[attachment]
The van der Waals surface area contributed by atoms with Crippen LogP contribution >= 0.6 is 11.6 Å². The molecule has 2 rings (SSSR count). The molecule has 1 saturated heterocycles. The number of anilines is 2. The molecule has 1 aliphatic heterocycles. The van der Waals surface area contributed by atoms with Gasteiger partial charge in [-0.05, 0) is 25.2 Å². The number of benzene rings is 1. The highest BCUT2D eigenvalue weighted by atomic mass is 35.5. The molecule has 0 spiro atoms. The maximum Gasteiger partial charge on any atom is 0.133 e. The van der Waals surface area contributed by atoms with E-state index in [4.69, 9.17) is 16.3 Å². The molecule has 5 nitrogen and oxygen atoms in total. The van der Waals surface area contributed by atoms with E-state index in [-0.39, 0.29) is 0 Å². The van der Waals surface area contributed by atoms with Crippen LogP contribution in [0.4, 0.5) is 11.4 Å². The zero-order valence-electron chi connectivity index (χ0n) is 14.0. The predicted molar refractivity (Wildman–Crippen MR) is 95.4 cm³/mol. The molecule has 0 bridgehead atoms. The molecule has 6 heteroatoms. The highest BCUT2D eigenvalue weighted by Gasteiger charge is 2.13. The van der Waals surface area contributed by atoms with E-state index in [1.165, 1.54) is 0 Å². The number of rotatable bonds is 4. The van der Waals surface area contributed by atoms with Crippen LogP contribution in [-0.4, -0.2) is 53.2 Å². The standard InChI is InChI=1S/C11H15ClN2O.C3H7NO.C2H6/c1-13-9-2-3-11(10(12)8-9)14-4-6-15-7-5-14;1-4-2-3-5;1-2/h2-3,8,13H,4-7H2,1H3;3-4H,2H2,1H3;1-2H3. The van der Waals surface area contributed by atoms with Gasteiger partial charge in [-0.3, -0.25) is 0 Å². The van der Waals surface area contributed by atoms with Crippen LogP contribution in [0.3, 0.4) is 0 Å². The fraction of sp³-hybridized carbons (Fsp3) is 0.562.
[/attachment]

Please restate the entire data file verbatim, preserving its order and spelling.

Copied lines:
The van der Waals surface area contributed by atoms with Crippen LogP contribution >= 0.6 is 11.6 Å². The molecule has 2 rings (SSSR count). The molecule has 1 saturated heterocycles. The number of anilines is 2. The molecule has 1 aliphatic heterocycles. The van der Waals surface area contributed by atoms with Gasteiger partial charge in [-0.05, 0) is 25.2 Å². The number of benzene rings is 1. The highest BCUT2D eigenvalue weighted by atomic mass is 35.5. The molecule has 0 spiro atoms. The maximum Gasteiger partial charge on any atom is 0.133 e. The van der Waals surface area contributed by atoms with E-state index in [4.69, 9.17) is 16.3 Å². The molecule has 5 nitrogen and oxygen atoms in total. The van der Waals surface area contributed by atoms with E-state index in [-0.39, 0.29) is 0 Å². The van der Waals surface area contributed by atoms with Crippen LogP contribution in [0.4, 0.5) is 11.4 Å². The zero-order valence-electron chi connectivity index (χ0n) is 14.0. The predicted molar refractivity (Wildman–Crippen MR) is 95.4 cm³/mol. The molecule has 0 bridgehead atoms. The molecule has 6 heteroatoms. The highest BCUT2D eigenvalue weighted by Gasteiger charge is 2.13. The van der Waals surface area contributed by atoms with E-state index in [1.165, 1.54) is 0 Å². The number of rotatable bonds is 4. The van der Waals surface area contributed by atoms with Crippen LogP contribution in [-0.4, -0.2) is 53.2 Å². The standard InChI is InChI=1S/C11H15ClN2O.C3H7NO.C2H6/c1-13-9-2-3-11(10(12)8-9)14-4-6-15-7-5-14;1-4-2-3-5;1-2/h2-3,8,13H,4-7H2,1H3;3-4H,2H2,1H3;1-2H3. The van der Waals surface area contributed by atoms with Gasteiger partial charge in [-0.3, -0.25) is 0 Å². The van der Waals surface area contributed by atoms with Crippen LogP contribution in [0.3, 0.4) is 0 Å². The fraction of sp³-hybridized carbons (Fsp3) is 0.562.